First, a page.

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Course : Mormonism and the Internet
Posted by : UtahValleyUniversity
Date posted :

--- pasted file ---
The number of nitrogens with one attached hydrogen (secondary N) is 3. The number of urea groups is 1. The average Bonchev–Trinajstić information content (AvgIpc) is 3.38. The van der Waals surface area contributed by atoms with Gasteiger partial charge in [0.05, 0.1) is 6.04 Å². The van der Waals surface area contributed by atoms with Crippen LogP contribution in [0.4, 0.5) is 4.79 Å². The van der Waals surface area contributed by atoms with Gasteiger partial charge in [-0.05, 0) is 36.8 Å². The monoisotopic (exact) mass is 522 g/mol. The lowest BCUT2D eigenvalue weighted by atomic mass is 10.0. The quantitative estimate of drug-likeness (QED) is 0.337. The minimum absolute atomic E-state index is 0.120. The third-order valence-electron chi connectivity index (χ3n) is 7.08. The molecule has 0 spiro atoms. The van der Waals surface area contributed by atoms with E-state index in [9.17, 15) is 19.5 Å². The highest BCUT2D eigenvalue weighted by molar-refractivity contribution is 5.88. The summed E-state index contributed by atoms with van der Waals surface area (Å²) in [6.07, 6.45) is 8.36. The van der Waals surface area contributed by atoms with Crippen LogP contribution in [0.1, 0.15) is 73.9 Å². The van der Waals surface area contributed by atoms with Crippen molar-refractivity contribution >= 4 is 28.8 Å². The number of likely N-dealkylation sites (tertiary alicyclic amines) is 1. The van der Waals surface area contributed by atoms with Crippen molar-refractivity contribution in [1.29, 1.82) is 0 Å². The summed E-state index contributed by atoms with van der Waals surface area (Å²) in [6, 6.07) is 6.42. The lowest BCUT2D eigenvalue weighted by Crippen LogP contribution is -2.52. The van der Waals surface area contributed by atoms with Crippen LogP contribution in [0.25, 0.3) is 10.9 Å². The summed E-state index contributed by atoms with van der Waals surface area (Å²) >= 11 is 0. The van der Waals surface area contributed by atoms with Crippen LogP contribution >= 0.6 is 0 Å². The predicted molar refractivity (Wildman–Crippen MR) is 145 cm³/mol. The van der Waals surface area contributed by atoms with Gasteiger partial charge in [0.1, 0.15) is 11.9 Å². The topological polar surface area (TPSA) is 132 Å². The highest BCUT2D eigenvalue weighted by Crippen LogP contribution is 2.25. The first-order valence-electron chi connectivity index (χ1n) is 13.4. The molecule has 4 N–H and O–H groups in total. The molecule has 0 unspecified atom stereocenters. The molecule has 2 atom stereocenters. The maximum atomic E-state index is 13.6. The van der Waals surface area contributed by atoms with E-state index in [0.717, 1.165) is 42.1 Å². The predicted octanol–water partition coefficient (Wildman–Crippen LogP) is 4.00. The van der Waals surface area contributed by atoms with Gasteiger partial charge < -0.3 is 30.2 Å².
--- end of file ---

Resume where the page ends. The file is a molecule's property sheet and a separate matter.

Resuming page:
Session 10: Panel Discussion Speakers: Jana Riess, Kristine Haglund, David Charles, Gideon Burton, and David Scott The internet has transformed the way we access information and express ourselves. Without the constraints that have shackled traditional media in the past, it allows information to flow more freely and more rapidly than ever before. This has not been lost among religious institutions which are increasingly adding the web to their communication strategies. In fact, in 2007, M. Russell Ballard of the LDS Church's Council of the Twelve challenged Church members to "join the conversation by participating on the Internet to share the gospel and to explain in simple and clear terms the message of the Restoration." Church members have taken up that challenge with vigor, flooding the internet with positive messages about their religion. Likewise, the institutional Church has strategically worked to positively shape its online image. The Washington Post recently called attention to the Church's online media strategy calling it "savvy and aggressive." Clearly the internet offers benefits to the Church in proselytizing and public relations. But it also presents challenges. For an institution that values single-purpose messaging, the chaotic nature of the internet defies correlation. Furthermore, the balkanized nature of the blogosphere challenges traditional ideals of religious community, permitting numerous Mormon discourse communities. And the internet allows detractors of Mormonism the same access as it does proponents. In this conference, we will reflect on evolving concepts of Mormon identity and community in the digital age.